Pipeline

Janssen Collaboration

Pursuing Best-in-Class Antiviral Therapy for Chronic HCV

Hepatitis C

The hepatitis C virus is the most common cause of viral hepatitis, which is an inflammation of the liver. It is currently estimated that more than 150 million people suffer from hepatitis C (HCV) worldwide, including more than five million people in the United States. Three-fourths of the global HCV patient population is undiagnosed; it is a silent epidemic and major global health threat. Chronic hepatitis, if left untreated, can lead to permanent liver damage that can result in the development of liver cancer, liver failure or death. Few therapeutic options currently exist for the treatment of HCV infection.

Evolving Treatment

Drug therapy for chronic HCV infection is evolving toward combination regimens that, ideally, produce sustained virologic response (SVR) – or high rates of cure – across genotypes, are well-tolerated and taken once-daily, and require a short duration of therapy. This ideal regimen will likely include a combination of NS5A, NS3, and nucleoside polymerase inhibitors.

Achillion Antivirals for HCV

Achillion discovered and developed a comprehensive portfolio of antivirals for the treatment of HCV, including a unique second-generation NS5A inhibitor, odalasvir (also known as ACH-3102); a novel nucleotide NS5B polymerase inhibitor, ACH-3422; and a NS3 protease inhibitor, sovaprevir.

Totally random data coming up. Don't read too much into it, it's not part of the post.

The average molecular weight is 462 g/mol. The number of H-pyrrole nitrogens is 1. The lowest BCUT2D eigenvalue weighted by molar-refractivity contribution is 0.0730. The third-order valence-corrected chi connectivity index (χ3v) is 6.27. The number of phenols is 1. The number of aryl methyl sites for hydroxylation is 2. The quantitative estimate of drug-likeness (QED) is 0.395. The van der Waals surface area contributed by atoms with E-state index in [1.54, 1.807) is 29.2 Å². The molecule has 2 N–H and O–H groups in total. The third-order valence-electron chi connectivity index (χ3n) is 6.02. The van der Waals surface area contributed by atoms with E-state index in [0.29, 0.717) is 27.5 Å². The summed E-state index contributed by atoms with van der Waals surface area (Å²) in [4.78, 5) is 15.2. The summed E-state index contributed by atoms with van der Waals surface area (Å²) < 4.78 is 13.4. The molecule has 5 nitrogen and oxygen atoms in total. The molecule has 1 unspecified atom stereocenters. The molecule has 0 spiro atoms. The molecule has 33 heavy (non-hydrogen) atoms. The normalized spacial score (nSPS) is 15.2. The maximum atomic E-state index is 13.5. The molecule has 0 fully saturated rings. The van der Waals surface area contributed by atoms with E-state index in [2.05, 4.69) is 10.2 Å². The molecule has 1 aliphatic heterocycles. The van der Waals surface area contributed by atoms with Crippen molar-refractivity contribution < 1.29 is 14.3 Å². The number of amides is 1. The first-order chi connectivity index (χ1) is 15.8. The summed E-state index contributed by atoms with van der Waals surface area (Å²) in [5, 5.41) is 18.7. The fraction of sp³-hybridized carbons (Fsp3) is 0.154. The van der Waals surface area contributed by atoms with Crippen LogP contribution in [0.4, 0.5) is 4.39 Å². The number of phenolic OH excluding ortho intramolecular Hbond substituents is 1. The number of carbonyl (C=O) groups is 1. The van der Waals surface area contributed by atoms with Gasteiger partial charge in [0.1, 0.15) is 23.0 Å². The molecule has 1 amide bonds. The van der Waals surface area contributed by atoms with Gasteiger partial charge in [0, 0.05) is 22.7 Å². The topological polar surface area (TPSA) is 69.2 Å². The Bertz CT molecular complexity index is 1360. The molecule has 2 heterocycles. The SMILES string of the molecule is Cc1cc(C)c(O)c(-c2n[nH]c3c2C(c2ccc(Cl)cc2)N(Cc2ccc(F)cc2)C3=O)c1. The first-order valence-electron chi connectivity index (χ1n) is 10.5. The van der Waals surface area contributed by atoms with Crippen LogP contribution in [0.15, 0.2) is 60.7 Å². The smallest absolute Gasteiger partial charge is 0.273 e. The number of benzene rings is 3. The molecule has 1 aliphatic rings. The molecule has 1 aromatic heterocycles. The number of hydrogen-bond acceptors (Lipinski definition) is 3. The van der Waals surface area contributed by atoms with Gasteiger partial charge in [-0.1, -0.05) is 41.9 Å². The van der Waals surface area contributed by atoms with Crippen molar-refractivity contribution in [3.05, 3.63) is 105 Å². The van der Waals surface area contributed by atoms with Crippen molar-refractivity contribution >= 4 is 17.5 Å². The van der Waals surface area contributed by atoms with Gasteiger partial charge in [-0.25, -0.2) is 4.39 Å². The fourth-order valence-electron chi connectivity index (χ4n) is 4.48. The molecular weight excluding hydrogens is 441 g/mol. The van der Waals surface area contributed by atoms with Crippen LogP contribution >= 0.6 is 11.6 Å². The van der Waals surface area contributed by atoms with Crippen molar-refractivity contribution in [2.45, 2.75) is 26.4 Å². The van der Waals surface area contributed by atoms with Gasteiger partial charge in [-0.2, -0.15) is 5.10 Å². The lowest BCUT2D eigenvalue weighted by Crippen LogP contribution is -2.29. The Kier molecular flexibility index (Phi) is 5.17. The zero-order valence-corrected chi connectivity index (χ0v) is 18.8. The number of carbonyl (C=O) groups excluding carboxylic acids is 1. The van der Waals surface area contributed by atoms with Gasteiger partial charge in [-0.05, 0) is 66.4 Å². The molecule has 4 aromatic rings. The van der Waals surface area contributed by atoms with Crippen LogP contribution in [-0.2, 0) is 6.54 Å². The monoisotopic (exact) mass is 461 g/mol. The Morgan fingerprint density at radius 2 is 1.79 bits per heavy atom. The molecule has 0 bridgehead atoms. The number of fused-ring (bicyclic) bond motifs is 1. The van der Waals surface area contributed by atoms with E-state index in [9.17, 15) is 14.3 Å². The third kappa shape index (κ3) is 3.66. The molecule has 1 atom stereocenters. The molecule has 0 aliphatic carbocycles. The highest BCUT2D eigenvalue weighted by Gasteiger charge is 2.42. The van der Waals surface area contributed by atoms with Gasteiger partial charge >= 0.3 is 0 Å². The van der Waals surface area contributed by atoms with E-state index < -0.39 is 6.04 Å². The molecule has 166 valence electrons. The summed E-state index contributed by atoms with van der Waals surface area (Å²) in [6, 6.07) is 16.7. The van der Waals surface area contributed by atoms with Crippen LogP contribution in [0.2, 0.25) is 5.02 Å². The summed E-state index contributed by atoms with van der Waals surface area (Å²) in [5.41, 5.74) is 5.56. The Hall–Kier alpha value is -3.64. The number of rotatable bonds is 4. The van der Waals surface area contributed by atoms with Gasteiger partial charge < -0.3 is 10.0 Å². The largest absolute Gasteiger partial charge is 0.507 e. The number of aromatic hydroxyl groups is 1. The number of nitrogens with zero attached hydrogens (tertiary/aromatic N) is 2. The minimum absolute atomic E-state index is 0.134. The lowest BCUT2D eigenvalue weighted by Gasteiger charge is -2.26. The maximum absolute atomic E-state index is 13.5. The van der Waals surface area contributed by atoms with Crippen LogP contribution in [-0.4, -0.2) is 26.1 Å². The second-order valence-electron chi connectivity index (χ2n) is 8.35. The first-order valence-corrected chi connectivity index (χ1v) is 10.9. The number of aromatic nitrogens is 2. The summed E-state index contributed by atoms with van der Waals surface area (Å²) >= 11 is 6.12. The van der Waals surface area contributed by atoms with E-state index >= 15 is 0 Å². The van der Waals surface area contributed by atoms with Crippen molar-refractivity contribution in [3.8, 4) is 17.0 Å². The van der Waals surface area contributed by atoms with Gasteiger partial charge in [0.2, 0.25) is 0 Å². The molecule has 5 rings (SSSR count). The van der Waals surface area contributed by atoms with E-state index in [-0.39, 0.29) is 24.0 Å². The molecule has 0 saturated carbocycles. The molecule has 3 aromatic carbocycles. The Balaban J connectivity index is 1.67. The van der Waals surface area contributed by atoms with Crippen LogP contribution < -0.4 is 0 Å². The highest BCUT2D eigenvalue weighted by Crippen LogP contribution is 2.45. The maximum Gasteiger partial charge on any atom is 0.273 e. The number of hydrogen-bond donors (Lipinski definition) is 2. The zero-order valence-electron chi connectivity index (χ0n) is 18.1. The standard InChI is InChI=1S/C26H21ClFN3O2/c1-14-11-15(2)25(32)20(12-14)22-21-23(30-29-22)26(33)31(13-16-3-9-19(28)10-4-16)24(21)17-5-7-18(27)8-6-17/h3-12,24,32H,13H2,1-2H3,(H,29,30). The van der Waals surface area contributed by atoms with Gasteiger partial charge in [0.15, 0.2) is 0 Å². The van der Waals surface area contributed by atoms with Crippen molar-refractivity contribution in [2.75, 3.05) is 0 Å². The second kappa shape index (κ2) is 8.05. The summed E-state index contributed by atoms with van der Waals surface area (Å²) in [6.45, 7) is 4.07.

Janssen Collaboration

To optimize clinical development and commercialization of these three lead compounds, and potentially provide a best-in-class triple-combination regimen, Achillion entered into a worldwide license and collaboration agreement with Janssen Pharmaceuticals, Inc. (Janssen), one of the Janssen Pharmaceutical Companies of Johnson & Johnson, in May 2015. This transaction included a $225 million equity investment by Johnson & Johnson Innovation – JJDC, Inc. in Achillion, the potential to realize clinical, regulatory, and commercial milestones totaling up to $905 million, and double-digit royalties, from the mid-teens to low-twenties. Under the agreement, clinical development costs for the Achillion assets will be borne by Janssen.

Janssen is aggressively pursuing short-duration triple-combination regimen with odalasvir and its own agents Olysio® (simeprevir), an NS3/4A protease inhibitor, and ALS-335, an NS5B polymerase inhibitor (nuc) for HCV.

For more information about these ongoing clinical studies please visit clinicaltrials.gov.